A 30-something year old male comes to the emergency department one evening complaining of an itchy rash for the last 3 days. He returned from a beach vacation in Curaçoa three days ago and since developed a pruritic, papular rash on his truck, legs, and extremities.
What is your differential diagnosis? What other historical questions would you ask?
Scroll down for the Case Conclusion.
Final diagnosis: Cercarial Dermatitis aka “Swimmer’s Itch":
Case Conclusion: On further questioning, the patient is asked whether he came into contact with any snails. He states, “Funny you should ask!" and pulls out his cell phone which is full of snail pictures. The patient admits to collecting on them on the beach because they were so beautiful.
Learning Points: Cercarial dermatitis is an allergic skin response which develops in reaction to the larvae (cercariae) of avian schistosomes from the genus Trichobilharzia. It manifests as a maculopapular skin eruption accompanied by intense itching. The differential diagnosis includes insect bites, contact dermatitis, and sea bather’s itch, a hypersensitivity reaction cause by the immature nematocysts of larval cnidarians such as thimble jellyfish or sea anemones . In contrast to swimmer’s itch, seabather’s itch is characterized by development of smaller red papules (1 to 1.5 mm in diameter) in skin under swimwear and between hairs.
Schistosome flukes are characterized by a two-host life cycle. Parasites mature and produce eggs in their definitive hosts. The eggs are then shed into water, hatch into larvae (miracidia) and actively search for snails which function as an intermediate host. The larva mature within the snails and are released as cercariae back into the water .
After leaving the snail, avian schistosome cercariae cling to the water and wait for their definitive host. They respond to shadow stimuli and swim from the water surface towards the prospective host. Occasionally, humans swim by instead of water fowl and the cercariae invade the wrong host by penetrating skin wrinkles and hair follicles submerged in the water. For the most part, avian schistosomes invading mammalian hosts are trapped in the skin by an allergic reaction that eliminates them. This inflammatory reaction is responsible for the development of cercarial dermatitis, which becomes more severe with repeated exposure. The treatment is the same as any allergic dermatitis - anti-histamines, sometimes steroids, and time.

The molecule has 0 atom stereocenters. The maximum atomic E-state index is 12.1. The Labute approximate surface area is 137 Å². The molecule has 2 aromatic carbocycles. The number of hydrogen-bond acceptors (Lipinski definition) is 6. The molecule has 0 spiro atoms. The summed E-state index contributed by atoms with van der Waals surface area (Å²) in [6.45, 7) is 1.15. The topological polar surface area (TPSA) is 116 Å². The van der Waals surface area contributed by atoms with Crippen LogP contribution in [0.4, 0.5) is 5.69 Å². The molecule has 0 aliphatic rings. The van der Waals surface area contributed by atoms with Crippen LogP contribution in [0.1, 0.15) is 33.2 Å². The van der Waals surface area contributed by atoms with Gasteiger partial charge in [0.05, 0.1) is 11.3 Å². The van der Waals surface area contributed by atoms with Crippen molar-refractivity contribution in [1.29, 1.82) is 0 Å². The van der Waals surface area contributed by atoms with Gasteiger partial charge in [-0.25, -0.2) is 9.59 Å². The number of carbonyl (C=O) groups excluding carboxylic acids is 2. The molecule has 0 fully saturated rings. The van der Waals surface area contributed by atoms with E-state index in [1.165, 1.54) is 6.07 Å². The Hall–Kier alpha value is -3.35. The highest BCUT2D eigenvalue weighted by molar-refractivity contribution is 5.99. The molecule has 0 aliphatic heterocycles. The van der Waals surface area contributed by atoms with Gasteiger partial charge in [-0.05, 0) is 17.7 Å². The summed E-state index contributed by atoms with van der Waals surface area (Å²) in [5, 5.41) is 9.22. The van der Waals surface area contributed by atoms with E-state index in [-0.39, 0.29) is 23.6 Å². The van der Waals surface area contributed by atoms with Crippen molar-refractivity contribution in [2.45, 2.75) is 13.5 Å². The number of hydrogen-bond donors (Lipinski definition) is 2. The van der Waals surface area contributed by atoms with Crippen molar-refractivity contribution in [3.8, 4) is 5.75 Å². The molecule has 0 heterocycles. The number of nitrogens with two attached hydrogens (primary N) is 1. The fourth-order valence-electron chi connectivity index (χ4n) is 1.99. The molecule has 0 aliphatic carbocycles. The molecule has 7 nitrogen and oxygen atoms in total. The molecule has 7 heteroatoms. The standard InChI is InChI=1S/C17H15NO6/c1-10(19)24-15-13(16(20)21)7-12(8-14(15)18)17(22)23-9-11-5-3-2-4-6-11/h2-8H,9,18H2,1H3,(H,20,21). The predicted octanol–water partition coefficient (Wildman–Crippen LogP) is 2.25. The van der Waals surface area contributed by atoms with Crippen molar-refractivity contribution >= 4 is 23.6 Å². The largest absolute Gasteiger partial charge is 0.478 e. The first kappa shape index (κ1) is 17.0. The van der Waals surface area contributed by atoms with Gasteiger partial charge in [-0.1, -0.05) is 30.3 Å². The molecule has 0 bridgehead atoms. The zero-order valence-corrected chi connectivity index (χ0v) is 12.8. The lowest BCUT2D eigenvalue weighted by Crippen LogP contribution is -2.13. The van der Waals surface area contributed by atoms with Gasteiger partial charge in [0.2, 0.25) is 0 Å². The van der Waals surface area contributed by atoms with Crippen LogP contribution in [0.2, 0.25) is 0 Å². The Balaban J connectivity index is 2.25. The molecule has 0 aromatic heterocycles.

Rarely, in massive infection with avian schistosomes, patients can develop fever, nausea and diarrhea. Some species of avian schistosomes have been shown to invade past the skin and to the CNS in vertebrate hosts, but only in experimental models . In contrast, mammals can serve as the definitive hosts of mammalian schistosomes, which cause severe disease including portal hypertension, cirrhosis or bladder cancer depending on the visceral organ they tend to settle in, leading to a significant disease burden in endemic areas .
Case Conclusion by Maia Dorsett (@maiadorsett)
- Kolářová, L., Horák, P., Skírnisson, K., Marečková, H., & Doenhoff, M. (2013). Cercarial dermatitis, a neglected allergic disease. Clinical reviews in allergy & immunology, 45(1), 63-74.
- Horák, P., Mikeš, L., Lichtenbergová, L., Skála, V., Soldánová, M., & Brant, S. V. (2015). Avian schistosomes and outbreaks of cercarial dermatitis. Clinical microbiology reviews, 28(1), 165-190
- Lucie, L., & Petr, H. (2012). Pathogenicity of Trichobilharzia spp. for Vertebrates. Journal of parasitology research, 2012.
- King, C. H. (2009). Toward the elimination of schistosomiasis. New England Journal of Medicine, 360(2), 106-109.